What is it about?
This article examines the phenomenon of religious madness among Sufi saints called "majzubs" in sixteenth-century north India. Based on three main primary sources, I argue that insanity was central to how majzubs in this period in South Asia performed their spiritual ecstasy, divine wisdom, miraculous powers, defiance of conventional Sufi norms, and interactions with political authorities like the Mughals.
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Why is it important?
These various anecdotes about majzubs help us challenge the normative understanding of Sufi orders (silsilas or tariqas) in early modern South Asia based on a master-disciple relationship. Instead of viewing them as marginal or exceptional figures, my article places majzubs centerstage as historical actors in their own right. It explains their madness as neither mental illness in a medical sense, or a kind of social deviation. Rather, their madness was aspired to as an elevated metaphysical state, and helped cement their spiritual authority in Mughal India. This article contributes to existing scholarship on both South Asian history (especially in the Mughal or early modern period) and religious studies (especially Sufi Islam).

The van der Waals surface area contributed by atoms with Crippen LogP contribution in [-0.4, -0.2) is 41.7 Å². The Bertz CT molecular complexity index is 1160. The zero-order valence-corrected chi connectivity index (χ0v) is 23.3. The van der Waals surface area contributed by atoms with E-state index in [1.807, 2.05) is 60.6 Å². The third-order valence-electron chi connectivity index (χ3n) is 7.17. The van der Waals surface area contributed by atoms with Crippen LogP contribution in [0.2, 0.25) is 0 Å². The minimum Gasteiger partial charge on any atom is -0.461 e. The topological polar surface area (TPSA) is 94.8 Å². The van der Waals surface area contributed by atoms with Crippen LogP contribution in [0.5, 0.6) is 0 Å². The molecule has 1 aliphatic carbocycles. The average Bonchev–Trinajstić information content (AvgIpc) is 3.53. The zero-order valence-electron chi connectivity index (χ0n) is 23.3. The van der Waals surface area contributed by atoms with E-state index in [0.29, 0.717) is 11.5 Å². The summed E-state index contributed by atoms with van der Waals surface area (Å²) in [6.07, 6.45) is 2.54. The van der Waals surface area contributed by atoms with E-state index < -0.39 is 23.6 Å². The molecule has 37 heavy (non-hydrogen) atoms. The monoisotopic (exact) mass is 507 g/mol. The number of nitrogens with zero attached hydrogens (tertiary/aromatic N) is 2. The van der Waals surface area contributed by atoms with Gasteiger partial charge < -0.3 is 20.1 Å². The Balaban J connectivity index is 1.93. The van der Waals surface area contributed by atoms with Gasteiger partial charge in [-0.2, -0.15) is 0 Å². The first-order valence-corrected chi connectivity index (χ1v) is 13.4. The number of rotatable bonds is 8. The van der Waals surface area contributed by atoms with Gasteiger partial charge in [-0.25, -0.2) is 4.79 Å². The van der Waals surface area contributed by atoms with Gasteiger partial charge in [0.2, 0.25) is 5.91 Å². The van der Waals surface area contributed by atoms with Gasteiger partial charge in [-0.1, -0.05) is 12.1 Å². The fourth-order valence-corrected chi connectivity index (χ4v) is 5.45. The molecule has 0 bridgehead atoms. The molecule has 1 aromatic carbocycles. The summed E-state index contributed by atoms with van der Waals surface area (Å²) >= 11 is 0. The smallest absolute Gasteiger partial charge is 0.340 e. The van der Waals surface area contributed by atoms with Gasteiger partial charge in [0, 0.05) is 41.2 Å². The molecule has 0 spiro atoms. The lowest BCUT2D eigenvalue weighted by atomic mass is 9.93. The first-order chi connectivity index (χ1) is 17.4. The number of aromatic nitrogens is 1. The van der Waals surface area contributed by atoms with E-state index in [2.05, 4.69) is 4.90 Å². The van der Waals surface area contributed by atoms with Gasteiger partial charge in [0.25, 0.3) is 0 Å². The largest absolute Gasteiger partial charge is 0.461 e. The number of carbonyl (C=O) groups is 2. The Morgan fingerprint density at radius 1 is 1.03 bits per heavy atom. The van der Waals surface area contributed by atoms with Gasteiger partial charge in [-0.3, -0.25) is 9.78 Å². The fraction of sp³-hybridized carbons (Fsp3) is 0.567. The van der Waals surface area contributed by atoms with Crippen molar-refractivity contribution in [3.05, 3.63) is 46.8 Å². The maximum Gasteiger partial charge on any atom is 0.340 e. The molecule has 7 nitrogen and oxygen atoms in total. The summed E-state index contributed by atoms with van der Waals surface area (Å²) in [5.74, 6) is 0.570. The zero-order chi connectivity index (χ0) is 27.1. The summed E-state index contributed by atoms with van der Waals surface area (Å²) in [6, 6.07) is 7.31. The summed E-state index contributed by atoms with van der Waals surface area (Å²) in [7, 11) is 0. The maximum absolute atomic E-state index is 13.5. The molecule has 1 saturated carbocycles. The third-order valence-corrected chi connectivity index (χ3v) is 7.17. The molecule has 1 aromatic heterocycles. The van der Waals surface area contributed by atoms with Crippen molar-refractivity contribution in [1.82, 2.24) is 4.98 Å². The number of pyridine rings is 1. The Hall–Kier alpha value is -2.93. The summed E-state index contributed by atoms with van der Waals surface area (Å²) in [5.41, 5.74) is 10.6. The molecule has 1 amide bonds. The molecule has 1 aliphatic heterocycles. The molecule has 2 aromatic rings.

Read the Original
This page is a summary of: The Madness of the Majẕūbs: Three Sufi Hagiographies in Sixteenth-Century Mughal India, Journal of the Economic and Social History of the Orient, February 2022, Brill, DOI: 10.1163/15685209-12341562.
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